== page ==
I found my critique partner through a website (Ladies Who Critique) about eight months ago. We exchanged a chapter to see if we would be a fit. We decided to chat on Google a week later and about five minutes in she said, “Can I just call you? I hate chatting.” Feeling slightly awkward about my West Virginia accent, I reluctantly agreed. (She doesn’t know I was reluctant. I’m shy. Shh, that’s a secret).

That night, we went over our crits, answered questions, brainstormed. Then we spent three hours talking about writing, and story, and good books. And life. It was like we were meant to partner up.

Now, she’s my writing partner. We write our own stories, but we help each other by brainstorming, critting, beta reading, and motivating. We talk at least weekly. We actually talk a lot. Like, we usually run down the battery on my home phone and my cell phone.

The thing is, besides acquiring a loving, accepting, genuine friend, my writing has improved. A lot. Because when you have someone to throw around ideas with, who will say, “Your hero is acting like an asshole,” (her) or, “No, I’m sorry. Internal conflict doesn’t count as scene conflict. Something has to happen. Period,” (me), then you up your game. You have someone, in real time, to call you on your flaws, to draw out your talent. It’s like creativity crack.

Before I end this with crazy, random quotes, I encourage everyone to find a writing partner. It should be someone you trust. It should be someone you connect with. It should be someone who is committed at the same level you are. But do it.

Crazy, Random Quotes:

  • “I think my hero’s hair is going to be troutymouth blond.” (Cool points if you get this reference. See a couple of posts back for a clue.)
  • “That’s okay though. The important thing is you were creatively…creating.” (Yes, I’m a writer. I use my words so well.)
  • “I think my inappropriate dead crush is Yul Brenner.” (Mine is Rock Hudson).
  • “I’m a writer. I can make those fantasies happen all over my mind.” (Let’s not even go there.)
  • “But we’re not normal people.” (It’s true.)
  • “Trust me. You’re going to love conflict boxes so much, you’ll want to marry them.” (She’s almost there.)
  • “I have the perfect song for your story. Go buy it.” (It was).

Photo used with permission from stock.xchng. Photo by: Robert Linder.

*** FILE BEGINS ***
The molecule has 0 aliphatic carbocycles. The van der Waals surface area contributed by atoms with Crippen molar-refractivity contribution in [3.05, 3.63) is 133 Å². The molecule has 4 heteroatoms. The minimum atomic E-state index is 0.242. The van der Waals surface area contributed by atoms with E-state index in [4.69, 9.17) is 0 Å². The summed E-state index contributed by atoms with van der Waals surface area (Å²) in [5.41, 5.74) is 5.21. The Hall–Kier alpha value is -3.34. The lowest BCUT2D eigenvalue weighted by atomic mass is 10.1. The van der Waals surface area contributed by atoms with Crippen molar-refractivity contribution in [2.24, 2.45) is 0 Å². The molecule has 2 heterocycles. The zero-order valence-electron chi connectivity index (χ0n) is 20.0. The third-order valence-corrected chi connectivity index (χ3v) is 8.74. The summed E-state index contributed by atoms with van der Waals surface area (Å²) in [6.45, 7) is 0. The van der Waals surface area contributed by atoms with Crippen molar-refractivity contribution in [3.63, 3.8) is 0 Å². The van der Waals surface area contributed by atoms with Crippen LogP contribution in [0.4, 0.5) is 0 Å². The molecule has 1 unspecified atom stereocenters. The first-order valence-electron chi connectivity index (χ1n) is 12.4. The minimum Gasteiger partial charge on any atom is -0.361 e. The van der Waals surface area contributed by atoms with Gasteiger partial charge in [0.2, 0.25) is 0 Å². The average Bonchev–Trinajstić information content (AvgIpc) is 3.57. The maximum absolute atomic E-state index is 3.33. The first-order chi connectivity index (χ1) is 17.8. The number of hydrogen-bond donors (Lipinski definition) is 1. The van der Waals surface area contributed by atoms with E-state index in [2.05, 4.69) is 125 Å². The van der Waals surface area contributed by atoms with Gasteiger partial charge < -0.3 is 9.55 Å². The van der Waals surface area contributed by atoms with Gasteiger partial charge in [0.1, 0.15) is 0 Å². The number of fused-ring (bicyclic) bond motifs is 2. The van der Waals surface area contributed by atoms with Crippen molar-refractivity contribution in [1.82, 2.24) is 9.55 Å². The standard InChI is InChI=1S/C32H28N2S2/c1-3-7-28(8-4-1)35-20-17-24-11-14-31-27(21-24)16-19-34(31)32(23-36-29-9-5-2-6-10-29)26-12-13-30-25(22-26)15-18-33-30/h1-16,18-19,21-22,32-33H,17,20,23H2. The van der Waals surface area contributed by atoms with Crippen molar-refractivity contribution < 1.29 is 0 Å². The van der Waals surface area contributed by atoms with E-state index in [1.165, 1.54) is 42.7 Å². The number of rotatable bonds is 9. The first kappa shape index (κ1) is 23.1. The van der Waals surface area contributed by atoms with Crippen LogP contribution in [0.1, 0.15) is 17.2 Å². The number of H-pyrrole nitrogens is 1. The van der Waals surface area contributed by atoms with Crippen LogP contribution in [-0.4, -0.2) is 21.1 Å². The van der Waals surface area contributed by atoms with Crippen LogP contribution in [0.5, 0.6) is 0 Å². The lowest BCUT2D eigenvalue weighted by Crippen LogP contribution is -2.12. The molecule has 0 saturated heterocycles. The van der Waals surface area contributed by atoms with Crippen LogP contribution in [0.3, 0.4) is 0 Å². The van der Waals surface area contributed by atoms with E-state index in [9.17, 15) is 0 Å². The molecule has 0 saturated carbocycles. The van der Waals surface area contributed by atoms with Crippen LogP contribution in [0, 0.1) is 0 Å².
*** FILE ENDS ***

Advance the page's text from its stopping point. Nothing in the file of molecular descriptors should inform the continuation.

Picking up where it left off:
Alicia Rasley (blog) is a wildly talented writer and teacher who should get more recognition than she does. I bought her e-book in PDF, Discovering the Story Within, before people were even reading e-books. (My only complaint: it’s full of awesome worksheets, but the PDF is protected against copying, pasting, highlighting–anything you right-click to do, so filling them out in a word-processing program is impossible.)


But, for today, and for GMC month, I’d like to point you to an article she did on her site called Plotting Without Fears.

In this article she tells you the quick and dirty way to plot a story. Find your one-sentence idea, your theme,  and your hero. Then, she shows you how to figure out what questions your story will answer and the goals and conflicts.  Finally, taking that information, she shows you how to use structure to form a plot.

There’s a lot of vital information packed in this article.


This article, also by Alicia, on motivation is made up of three parts to help you get GMC right.  First, knowing the difference between your (the author’s) goal and your character’s goal. This is a crucial distinction. Nothing should ever happen in a story because you need it to happen; rather, it should happen organically from the character’s goals, motivation, and because of conflict with the antagonist.

Second, she says motivation should pro-active:

Pro-active: Motivating movement TOWARDS something. Success is a pro-active motivation because it draws the character forward towards itself.

Reactive: Motivating movement AWAY from something. Guilt is a reactive motivation because it propels the person away from itself.

Finally, she urges us to know the difference between external and internal motivation.  To help you understand the difference, she says:

External motivations tend to be more or less universal. Internal motivations are what will individualize your character. Most of us want success; the question is why? Your internal motivation for wanting success (to win the love of your father) might be different from mine (to get revenge against those who scorned me).

Then, she includes a fantastic list of some external and internal motivations that are worth the click there, just by themselves.

She concludes by distinguishing between story and backstory,  goal and motivation, motivation and action.

Motivation is the past.
Goal is the future.
Conflict is the present.

I urge anyone who writes, whether they’re just starting out or have been doing it for years, to explore the wonderful articles on her site.

Photo by Patrick Hajzler used with permission. Find Patrick on stock.xchng.


Character Development Series

Turns out, I had so much to say about developing characters, I wrote a series of posts. Here they are, in order:
Develop Characters Without Worksheets